It first got its name from the way it cheated farmers out of their grain crops, but cheatgrass has long since become a forage-stealing scoundrel on rangelands and pastures.

Found in all 50 states, most Canadian provinces and parts of Mexico, estimates of Western U.S. infestations alone range from 56-100 million acres. When it gains a foothold, cheatgrass not only steals forage potential, but it's a significant concern as a fire hazard as it quickly changes into a blonde haze of fast-burning fuel.

Cheatgrass, also known as downy brome (Bromus tectorum), and its equally obnoxious cousin Japanese brome (Bromus japonicus) are annuals that usually germinate in the fall and overwinter as seedlings. Continuing their growth in the early spring, they readily invade tame pastures and native rangelands, forest openings, filter strips and riparian areas.

“These two species probably cause more irritation to grazing managers than any other undesirable species out there,” says Eric Mousel, South Dakota State University range management specialist. “They're especially difficult to manage because they shoot out of the ground before most other plants, soak up the lion's share of the moisture and nutrients, and then set seed, becoming fully mature within a couple of weeks.”

A three-tactic strategy

“Grazing, combined with multiple herbicide treatments and prescribed burning, will likely be required over a period of years,” Mousel says. “There are several options we can use to take advantage of the growth habit of these weed species and limit the damage they do to our forage resource.”

But, you have to get to cheatgrass early.

“Graze it before it burns up,” advises Charlie Rose, Winnemucca, NV. “At spring turnout, cheatgrass is about the only thing green around here.” He says in the early stage of growth — usually early April in northern Nevada — it's an excellent feed. “We've tested it to be around 18% protein.”

Rose says cows can get fat on cheatgrass and breed up exceptionally well. But once the moisture is gone from the top 2-3 in. of soil, cheatgrass starts to head out. “Then it can go from a high-quality forage to 3-5% protein in a just few days,” Rose says.

The problem with grazing cheatgrass in northern Nevada, he says, is it's almost always found on public land, and federal-land managers won't let producers turn out the number of cattle needed to effectively control cheatgrass growth.

In addition, range fires over the past decade have added to cheatgrass spread in Nevada. There, the Wildfire Support Group is working with local ranchers to study and apply cheatgrass control strategies on their lands.

“They've found some success, but there seems to be a lack of plant materials available that can be used to effectively rehabilitate cheatgrass-invaded sites with species that provide similar or better forage-production capabilities,” says Ryan Shane, Nevada Department of Forestry resource manager.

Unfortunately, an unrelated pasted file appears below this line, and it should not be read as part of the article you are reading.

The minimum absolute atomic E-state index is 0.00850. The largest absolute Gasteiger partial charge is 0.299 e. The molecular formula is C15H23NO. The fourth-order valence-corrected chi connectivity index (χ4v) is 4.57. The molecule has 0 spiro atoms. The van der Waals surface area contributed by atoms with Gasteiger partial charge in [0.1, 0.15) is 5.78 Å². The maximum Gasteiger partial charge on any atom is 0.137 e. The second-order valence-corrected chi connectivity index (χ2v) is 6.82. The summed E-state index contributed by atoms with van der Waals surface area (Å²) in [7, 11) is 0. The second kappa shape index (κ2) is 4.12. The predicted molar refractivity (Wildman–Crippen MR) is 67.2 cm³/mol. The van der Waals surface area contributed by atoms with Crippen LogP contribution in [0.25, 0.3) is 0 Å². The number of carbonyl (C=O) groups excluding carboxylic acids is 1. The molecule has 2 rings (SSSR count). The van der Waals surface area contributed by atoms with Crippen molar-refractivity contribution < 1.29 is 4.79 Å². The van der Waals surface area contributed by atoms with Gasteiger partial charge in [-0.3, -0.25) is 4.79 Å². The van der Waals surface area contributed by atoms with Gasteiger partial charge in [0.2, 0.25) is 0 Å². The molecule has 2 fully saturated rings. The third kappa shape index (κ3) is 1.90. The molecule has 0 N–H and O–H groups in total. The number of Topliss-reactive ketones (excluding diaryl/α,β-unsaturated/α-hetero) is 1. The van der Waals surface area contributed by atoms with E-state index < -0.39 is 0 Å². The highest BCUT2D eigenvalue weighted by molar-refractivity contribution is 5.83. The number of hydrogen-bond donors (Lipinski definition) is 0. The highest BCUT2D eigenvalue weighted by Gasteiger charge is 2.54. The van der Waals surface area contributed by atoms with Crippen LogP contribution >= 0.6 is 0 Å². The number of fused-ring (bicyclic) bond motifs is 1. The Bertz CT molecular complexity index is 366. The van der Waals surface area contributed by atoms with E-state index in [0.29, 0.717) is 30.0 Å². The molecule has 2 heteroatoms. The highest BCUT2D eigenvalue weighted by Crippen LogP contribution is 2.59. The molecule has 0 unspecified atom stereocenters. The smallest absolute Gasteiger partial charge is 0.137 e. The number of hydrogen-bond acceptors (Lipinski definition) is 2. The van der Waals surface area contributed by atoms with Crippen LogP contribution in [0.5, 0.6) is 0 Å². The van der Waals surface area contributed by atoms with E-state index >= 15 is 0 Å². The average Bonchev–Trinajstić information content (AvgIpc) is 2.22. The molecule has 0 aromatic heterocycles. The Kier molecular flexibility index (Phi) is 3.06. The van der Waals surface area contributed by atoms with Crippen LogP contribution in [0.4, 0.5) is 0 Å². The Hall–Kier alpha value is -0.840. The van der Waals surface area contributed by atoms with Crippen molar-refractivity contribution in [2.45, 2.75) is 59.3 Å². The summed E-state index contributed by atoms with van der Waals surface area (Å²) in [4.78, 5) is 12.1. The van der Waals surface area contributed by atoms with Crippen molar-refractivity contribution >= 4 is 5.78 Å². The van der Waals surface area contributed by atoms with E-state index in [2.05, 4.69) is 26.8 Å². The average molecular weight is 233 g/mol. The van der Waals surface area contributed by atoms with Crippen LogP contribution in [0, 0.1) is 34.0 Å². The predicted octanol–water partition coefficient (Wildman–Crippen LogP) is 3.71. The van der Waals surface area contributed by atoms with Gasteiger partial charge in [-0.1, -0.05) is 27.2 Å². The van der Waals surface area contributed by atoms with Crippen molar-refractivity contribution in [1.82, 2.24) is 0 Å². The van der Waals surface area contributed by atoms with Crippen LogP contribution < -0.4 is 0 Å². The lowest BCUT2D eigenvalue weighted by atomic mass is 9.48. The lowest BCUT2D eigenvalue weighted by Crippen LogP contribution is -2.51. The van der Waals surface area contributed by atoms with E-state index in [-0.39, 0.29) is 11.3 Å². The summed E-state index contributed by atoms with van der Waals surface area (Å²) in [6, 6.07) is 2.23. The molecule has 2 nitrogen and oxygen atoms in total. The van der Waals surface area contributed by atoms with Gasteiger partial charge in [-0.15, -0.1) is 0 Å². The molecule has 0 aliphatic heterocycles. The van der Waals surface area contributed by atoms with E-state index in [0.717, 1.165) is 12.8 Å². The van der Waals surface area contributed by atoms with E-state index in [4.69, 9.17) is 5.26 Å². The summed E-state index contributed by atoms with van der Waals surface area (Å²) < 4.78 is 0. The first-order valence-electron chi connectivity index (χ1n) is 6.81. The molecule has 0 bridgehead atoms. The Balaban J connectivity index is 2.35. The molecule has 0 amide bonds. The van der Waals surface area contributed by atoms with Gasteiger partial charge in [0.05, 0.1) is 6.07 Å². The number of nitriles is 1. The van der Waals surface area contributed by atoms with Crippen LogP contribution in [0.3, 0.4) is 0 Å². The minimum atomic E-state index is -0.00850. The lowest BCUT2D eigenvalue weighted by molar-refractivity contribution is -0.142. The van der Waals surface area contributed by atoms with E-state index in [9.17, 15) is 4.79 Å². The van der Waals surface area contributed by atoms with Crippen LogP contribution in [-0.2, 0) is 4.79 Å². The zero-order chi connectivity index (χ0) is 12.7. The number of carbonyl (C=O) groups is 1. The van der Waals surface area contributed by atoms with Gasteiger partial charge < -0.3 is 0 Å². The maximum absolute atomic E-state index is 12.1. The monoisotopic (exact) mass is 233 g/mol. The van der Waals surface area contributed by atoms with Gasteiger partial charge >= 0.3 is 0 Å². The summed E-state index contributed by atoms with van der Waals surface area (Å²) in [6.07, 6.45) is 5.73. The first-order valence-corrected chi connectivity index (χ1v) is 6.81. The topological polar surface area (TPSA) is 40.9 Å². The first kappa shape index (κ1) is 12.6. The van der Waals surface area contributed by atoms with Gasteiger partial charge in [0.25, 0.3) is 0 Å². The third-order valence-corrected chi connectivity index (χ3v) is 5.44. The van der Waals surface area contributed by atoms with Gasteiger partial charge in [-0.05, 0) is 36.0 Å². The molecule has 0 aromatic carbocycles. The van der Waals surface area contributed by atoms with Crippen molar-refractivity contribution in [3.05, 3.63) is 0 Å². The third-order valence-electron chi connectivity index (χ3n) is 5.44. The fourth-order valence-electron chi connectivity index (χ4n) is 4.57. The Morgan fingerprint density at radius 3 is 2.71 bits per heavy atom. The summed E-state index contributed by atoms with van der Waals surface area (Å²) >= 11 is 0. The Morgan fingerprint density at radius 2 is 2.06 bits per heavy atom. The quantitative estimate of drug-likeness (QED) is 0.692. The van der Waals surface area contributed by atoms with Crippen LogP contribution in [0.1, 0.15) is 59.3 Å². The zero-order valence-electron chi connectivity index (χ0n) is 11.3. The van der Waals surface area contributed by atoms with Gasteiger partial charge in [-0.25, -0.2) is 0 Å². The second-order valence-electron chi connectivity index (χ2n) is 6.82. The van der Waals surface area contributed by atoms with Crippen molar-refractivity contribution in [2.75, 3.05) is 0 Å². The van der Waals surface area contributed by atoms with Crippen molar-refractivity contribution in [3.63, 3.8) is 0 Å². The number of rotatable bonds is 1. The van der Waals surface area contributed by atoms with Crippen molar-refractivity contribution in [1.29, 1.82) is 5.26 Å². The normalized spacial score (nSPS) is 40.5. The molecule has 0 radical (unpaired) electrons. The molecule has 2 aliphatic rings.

“It's amazing to see the diversity of opinions here in Nevada on cheatgrass,” adds Shane. “But cheatgrass is generally the enemy of land-management agencies because it represents the destruction and removal of intact, native ecosystems.”

At the Padlock Ranch, which straddles northern Wyoming and southern Montana, managers use several methods to control, or at least limit, the spread of annual bromes following several bouts with wildfire. The main tool is timed grazing, which allows perennial plants to regain their presence in areas where cheatgrass has dominated.

“We try and schedule early grazing on areas that have large cheatgrass populations. Cattle are then moved off quickly to allow the native grasses to mature,” says Don Luse, Padlock's natural resource manager. “This helps to control cheatgrass by utilizing the plant prior to seed set and allowing native plants to compete for space.”

Luse notes that through careful grazing management, they've restored native perennial plant populations to levels better than when pastures heavily infested with cheatgrass were purchased 25 years ago.

“When plants are growing fast, move fast,” he says about his grazing philosophy. “Moving through pastures rapidly in the spring when cattle are grazing cool-season grasses, and then coming back through the pasture later to utilize warm-season grasses allows the native perennials to reestablish.”

Grazing to control cheatgrass requires more pressure than a normal summer-stocking rate can provide, Mousel agrees. “Mob grazing can provide the increase in grazing pressure needed to successfully control these weeds.”

He adds that cool-season grasses generally won't start growing until later. So as long as you pull cattle off pasture or at least back the grazing pressure down to summer stocking rate levels, no damage will be done, he says.

“Let the mob clean up the cheatgrass in an area and keep them moving to fresh allotments,” Mousel explains. “Livestock probably won't clean up every single weed plant, but you can't beat the cost of this weed-control treatment.”